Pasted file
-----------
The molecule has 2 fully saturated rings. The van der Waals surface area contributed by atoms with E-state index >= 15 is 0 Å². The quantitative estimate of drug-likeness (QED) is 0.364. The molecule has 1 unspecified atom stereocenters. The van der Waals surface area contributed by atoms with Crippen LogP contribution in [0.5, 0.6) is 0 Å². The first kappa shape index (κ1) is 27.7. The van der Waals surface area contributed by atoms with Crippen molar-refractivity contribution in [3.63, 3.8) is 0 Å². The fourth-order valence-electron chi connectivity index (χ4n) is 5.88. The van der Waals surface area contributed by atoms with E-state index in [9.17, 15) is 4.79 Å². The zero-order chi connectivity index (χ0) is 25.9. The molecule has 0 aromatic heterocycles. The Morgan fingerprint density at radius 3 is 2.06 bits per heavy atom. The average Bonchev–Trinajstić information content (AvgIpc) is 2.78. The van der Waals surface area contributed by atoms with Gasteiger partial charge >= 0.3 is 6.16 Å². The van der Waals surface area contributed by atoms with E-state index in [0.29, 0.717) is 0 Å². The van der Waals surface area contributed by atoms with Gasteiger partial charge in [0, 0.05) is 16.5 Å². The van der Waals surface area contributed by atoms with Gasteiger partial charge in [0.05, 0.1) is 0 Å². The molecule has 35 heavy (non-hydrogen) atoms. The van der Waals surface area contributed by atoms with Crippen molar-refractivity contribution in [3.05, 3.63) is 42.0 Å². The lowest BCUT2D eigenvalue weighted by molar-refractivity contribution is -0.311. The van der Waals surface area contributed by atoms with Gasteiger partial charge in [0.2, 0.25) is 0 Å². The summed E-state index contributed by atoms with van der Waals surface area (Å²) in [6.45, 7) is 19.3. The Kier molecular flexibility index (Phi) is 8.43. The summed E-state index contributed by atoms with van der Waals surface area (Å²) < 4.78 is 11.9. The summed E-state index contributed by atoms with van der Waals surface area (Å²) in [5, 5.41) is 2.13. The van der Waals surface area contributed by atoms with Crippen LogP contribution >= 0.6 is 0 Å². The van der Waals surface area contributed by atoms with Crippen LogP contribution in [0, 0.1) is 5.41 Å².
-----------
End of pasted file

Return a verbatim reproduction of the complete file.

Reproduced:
The molecule has 2 fully saturated rings. The van der Waals surface area contributed by atoms with E-state index >= 15 is 0 Å². The quantitative estimate of drug-likeness (QED) is 0.364. The molecule has 1 unspecified atom stereocenters. The van der Waals surface area contributed by atoms with Crippen LogP contribution in [0.5, 0.6) is 0 Å². The first kappa shape index (κ1) is 27.7. The van der Waals surface area contributed by atoms with Crippen molar-refractivity contribution in [3.63, 3.8) is 0 Å². The fourth-order valence-electron chi connectivity index (χ4n) is 5.88. The van der Waals surface area contributed by atoms with E-state index in [9.17, 15) is 4.79 Å². The zero-order chi connectivity index (χ0) is 25.9. The molecule has 0 aromatic heterocycles. The Morgan fingerprint density at radius 3 is 2.06 bits per heavy atom. The average Bonchev–Trinajstić information content (AvgIpc) is 2.78. The van der Waals surface area contributed by atoms with Gasteiger partial charge >= 0.3 is 6.16 Å². The van der Waals surface area contributed by atoms with E-state index in [0.29, 0.717) is 0 Å². The van der Waals surface area contributed by atoms with Gasteiger partial charge in [0, 0.05) is 16.5 Å². The van der Waals surface area contributed by atoms with Gasteiger partial charge in [0.05, 0.1) is 0 Å². The molecule has 35 heavy (non-hydrogen) atoms. The van der Waals surface area contributed by atoms with Crippen molar-refractivity contribution in [3.05, 3.63) is 42.0 Å². The lowest BCUT2D eigenvalue weighted by molar-refractivity contribution is -0.311. The van der Waals surface area contributed by atoms with Gasteiger partial charge in [0.2, 0.25) is 0 Å². The summed E-state index contributed by atoms with van der Waals surface area (Å²) in [6.45, 7) is 19.3. The Kier molecular flexibility index (Phi) is 8.43. The summed E-state index contributed by atoms with van der Waals surface area (Å²) < 4.78 is 11.9. The summed E-state index contributed by atoms with van der Waals surface area (Å²) in [5, 5.41) is 2.13. The van der Waals surface area contributed by atoms with Crippen LogP contribution >= 0.6 is 0 Å². The van der Waals surface area contributed by atoms with Crippen LogP contribution in [0, 0.1) is 5.41 Å².